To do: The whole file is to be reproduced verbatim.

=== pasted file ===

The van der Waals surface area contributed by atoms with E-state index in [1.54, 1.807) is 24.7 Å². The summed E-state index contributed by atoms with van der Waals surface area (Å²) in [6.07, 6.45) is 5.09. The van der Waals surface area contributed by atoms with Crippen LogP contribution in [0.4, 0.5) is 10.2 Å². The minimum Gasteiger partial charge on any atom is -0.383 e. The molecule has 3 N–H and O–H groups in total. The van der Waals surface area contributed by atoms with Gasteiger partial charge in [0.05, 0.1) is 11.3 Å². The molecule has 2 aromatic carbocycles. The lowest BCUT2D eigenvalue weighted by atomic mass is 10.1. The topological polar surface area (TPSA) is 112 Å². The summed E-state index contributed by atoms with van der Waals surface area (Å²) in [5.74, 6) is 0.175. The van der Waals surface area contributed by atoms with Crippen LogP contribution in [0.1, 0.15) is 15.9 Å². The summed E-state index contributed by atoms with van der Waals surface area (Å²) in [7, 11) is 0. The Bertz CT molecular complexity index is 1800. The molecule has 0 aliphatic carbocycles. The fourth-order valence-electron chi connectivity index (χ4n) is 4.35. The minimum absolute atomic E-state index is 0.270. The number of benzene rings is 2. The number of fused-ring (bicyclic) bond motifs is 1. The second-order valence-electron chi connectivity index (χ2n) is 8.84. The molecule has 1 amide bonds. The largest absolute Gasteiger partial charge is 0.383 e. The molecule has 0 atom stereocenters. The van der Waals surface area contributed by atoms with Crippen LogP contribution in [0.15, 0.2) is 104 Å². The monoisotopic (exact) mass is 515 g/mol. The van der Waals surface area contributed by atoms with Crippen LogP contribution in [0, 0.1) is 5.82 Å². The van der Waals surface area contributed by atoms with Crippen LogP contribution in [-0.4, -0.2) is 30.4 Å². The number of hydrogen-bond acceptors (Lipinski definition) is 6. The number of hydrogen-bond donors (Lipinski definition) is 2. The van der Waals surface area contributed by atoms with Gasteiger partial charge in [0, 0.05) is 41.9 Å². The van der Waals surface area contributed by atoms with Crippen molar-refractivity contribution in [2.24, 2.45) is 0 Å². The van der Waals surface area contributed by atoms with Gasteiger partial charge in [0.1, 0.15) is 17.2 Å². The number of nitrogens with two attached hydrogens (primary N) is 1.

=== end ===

The van der Waals surface area contributed by atoms with E-state index in [1.54, 1.807) is 24.7 Å². The summed E-state index contributed by atoms with van der Waals surface area (Å²) in [6.07, 6.45) is 5.09. The van der Waals surface area contributed by atoms with Crippen LogP contribution in [0.4, 0.5) is 10.2 Å². The minimum Gasteiger partial charge on any atom is -0.383 e. The molecule has 3 N–H and O–H groups in total. The van der Waals surface area contributed by atoms with Gasteiger partial charge in [0.05, 0.1) is 11.3 Å². The molecule has 2 aromatic carbocycles. The lowest BCUT2D eigenvalue weighted by atomic mass is 10.1. The topological polar surface area (TPSA) is 112 Å². The summed E-state index contributed by atoms with van der Waals surface area (Å²) in [5.74, 6) is 0.175. The van der Waals surface area contributed by atoms with Crippen LogP contribution in [0.1, 0.15) is 15.9 Å². The summed E-state index contributed by atoms with van der Waals surface area (Å²) in [7, 11) is 0. The Bertz CT molecular complexity index is 1800. The molecule has 0 aliphatic carbocycles. The fourth-order valence-electron chi connectivity index (χ4n) is 4.35. The minimum absolute atomic E-state index is 0.270. The number of benzene rings is 2. The number of fused-ring (bicyclic) bond motifs is 1. The second-order valence-electron chi connectivity index (χ2n) is 8.84. The molecule has 1 amide bonds. The largest absolute Gasteiger partial charge is 0.383 e. The molecule has 0 atom stereocenters. The van der Waals surface area contributed by atoms with Crippen LogP contribution in [0.15, 0.2) is 104 Å². The monoisotopic (exact) mass is 515 g/mol. The van der Waals surface area contributed by atoms with Crippen LogP contribution in [0, 0.1) is 5.82 Å². The van der Waals surface area contributed by atoms with Crippen LogP contribution in [-0.4, -0.2) is 30.4 Å². The number of hydrogen-bond acceptors (Lipinski definition) is 6. The number of hydrogen-bond donors (Lipinski definition) is 2. The van der Waals surface area contributed by atoms with Gasteiger partial charge in [0, 0.05) is 41.9 Å². The van der Waals surface area contributed by atoms with Crippen molar-refractivity contribution in [2.24, 2.45) is 0 Å². The van der Waals surface area contributed by atoms with Gasteiger partial charge in [0.1, 0.15) is 17.2 Å². The number of nitrogens with two attached hydrogens (primary N) is 1.